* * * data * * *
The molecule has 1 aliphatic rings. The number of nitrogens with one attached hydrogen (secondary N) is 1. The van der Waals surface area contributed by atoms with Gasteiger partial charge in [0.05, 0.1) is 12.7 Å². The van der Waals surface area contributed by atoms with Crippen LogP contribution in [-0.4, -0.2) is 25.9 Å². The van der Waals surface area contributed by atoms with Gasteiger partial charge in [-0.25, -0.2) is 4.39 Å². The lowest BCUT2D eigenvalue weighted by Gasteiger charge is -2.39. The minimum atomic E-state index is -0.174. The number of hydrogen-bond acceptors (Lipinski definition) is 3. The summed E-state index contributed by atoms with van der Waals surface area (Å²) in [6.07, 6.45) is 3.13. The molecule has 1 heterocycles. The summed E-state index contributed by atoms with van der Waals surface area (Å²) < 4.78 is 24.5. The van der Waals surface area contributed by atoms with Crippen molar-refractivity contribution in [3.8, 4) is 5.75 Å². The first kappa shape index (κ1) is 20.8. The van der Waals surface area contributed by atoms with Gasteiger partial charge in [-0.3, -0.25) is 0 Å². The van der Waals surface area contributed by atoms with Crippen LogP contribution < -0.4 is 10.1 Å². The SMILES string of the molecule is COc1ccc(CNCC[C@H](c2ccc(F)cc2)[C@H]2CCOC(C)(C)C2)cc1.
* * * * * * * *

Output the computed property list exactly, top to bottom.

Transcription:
The molecule has 1 aliphatic rings. The number of nitrogens with one attached hydrogen (secondary N) is 1. The van der Waals surface area contributed by atoms with Gasteiger partial charge in [0.05, 0.1) is 12.7 Å². The van der Waals surface area contributed by atoms with Crippen LogP contribution in [-0.4, -0.2) is 25.9 Å². The van der Waals surface area contributed by atoms with Gasteiger partial charge in [-0.25, -0.2) is 4.39 Å². The lowest BCUT2D eigenvalue weighted by Gasteiger charge is -2.39. The minimum atomic E-state index is -0.174. The number of hydrogen-bond acceptors (Lipinski definition) is 3. The summed E-state index contributed by atoms with van der Waals surface area (Å²) in [6.07, 6.45) is 3.13. The molecule has 1 heterocycles. The summed E-state index contributed by atoms with van der Waals surface area (Å²) < 4.78 is 24.5. The van der Waals surface area contributed by atoms with Crippen molar-refractivity contribution in [3.8, 4) is 5.75 Å². The first kappa shape index (κ1) is 20.8. The van der Waals surface area contributed by atoms with Gasteiger partial charge in [-0.3, -0.25) is 0 Å². The van der Waals surface area contributed by atoms with Crippen LogP contribution < -0.4 is 10.1 Å². The SMILES string of the molecule is COc1ccc(CNCC[C@H](c2ccc(F)cc2)[C@H]2CCOC(C)(C)C2)cc1.